ES 331/767 Educational Philosophy
Make others understand.
It is more excellent than making them remember,
for intelligence is much greater than memory.
(Gracián 1992 translation)
Teaching and learning
The art of teaching is to organize information, theories, and knowledge
on a subject into a framework, from which students may learn. Teaching is not simply spoon-feeding a mass of
facts--covering the subject, which students digest for later recall on examinations. Learning is the
art of understanding basic terminology, principles, and methods of a subject within an appropriate cultural
context. Rote memorization of names, places, dates, and formulas is not learning. Information overload would
soon result from the latter approach, given the explosive increase of scientific knowledge. Learning the
ability to find data, sort useful information, organize thoughts, and identify critical issues are far more
important than merely knowing facts, which of course are subject to change as new discoveries are made and new
theoretical concepts come forth.
Science is a human invention—a human attempt to understand the universe based on observation and logical
interpretation. As a human pursuit, science is subject to constant modification and evolution. On this basis,
learning must be an interactive and life-long endeavor for both teachers and students. The knowledge and methods
of the 1970s are obsolete today, and likewise current thinking will go out of date within a few years or decades.
The most important product of a college education should be recognition of change as a fundamental aspect of life
in the emerging Age of Communication. Knowing how to learn or relearn will be critical for individuals,
nations, and the global community in the coming millenium.
Importance of college education
At the student
level, knowledge and skills learned in college should first and foremost enrich the student's perception of the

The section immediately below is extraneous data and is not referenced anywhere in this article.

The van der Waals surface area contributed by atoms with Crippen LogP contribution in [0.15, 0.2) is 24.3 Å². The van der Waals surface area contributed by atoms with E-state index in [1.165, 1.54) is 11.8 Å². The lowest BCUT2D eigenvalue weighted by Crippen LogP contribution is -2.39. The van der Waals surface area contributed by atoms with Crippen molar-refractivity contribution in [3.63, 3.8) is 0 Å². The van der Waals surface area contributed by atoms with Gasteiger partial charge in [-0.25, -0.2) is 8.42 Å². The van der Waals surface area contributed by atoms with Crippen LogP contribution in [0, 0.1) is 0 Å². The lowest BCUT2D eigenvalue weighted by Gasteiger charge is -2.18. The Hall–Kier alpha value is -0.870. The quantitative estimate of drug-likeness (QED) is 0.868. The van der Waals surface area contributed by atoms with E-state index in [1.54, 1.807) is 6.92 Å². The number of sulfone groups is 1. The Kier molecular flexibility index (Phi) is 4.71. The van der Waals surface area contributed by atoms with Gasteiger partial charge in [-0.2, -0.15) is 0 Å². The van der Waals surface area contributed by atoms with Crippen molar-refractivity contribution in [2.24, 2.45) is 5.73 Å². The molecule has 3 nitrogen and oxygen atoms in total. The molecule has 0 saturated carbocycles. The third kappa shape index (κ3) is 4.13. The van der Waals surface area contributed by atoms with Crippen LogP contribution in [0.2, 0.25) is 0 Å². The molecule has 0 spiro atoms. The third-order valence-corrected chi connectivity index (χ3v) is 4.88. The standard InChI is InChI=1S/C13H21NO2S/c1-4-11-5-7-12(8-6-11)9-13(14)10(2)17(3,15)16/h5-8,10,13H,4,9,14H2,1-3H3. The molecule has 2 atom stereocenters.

world. These skills also have potential value for professional careers. According to ESU alumni, three aspects
are most important:
These basic areas of college education were emphasized by Eric Vander Velde, earth science major, class of 1981.
He gave this assessment after a decade of work as an environmental consultant in California. It has become clear
that academic performance in college is not always a good indicator for career success. Good interpersonal
relationships and flexibility are just as important as is sound scientific work.
- Communication skills—written and verbal. This includes writing technical
and non-technical reports, giving oral presentations, working with colleagues, making poster presentations,
preparing abstracts, and mastering means of electronic communication: e-mail, World Wide Web, FTP, etc.
- Practical course work—methods and principles. Learning how to investigate subjects and find out
new information are more important than knowing current factual data. Broad, interdisciplinary studies will
be more useful in the future than specialization in particular disciplines.
- Project management skills—organization and scheduling. This includes: setting realistic goals,
making up schedules, progressing step by step, cooperating with other team members, and following through to
completion. In other words, getting the work done right and done on time!
The age of global communications is underway with the World Wide Web and other Internet services. Visiting the Danish Royal Library is now just as easy as a trip to the Nelson-Atkins Museum of Art in Kansas City. Business, entertainment,
education, publication, art, science, leisure, and all other manifestations of culture will change fundamentally
during this human generation. These changes will be pervasive and profound, at least as great as those brought
about by the industrial revolution. Education must and will respond to these rapid developments, as our concepts
of culture and environment evolve. This course is designed to take full advantage of emerging Internet
technologies. Students today stand at the threshold of global information and communications.
Students should expect to play an active role in their progress for this course.
Self-motivation and self-discipline are necessary. The traditional lecture/textbook mode of instruction is largely
passive and one way—teacher to student. The format for this course will require much more student involvement in
the learning process. Students are encouraged to explore the subject without strict limitations from the
instructor. Students are expected to discover information via World Wide Web. Within the subject framework—the
ice ages, all manner of physical and cultural phenomena are relevant.
Return to ice age homepage.
ES 331/767 © J.S. Aber (2013).
- Gracián, B. 1992. The art of worldly wisdom, a pocket oracle. Translated by C. Maurer, Doubleday, New York, 182 p.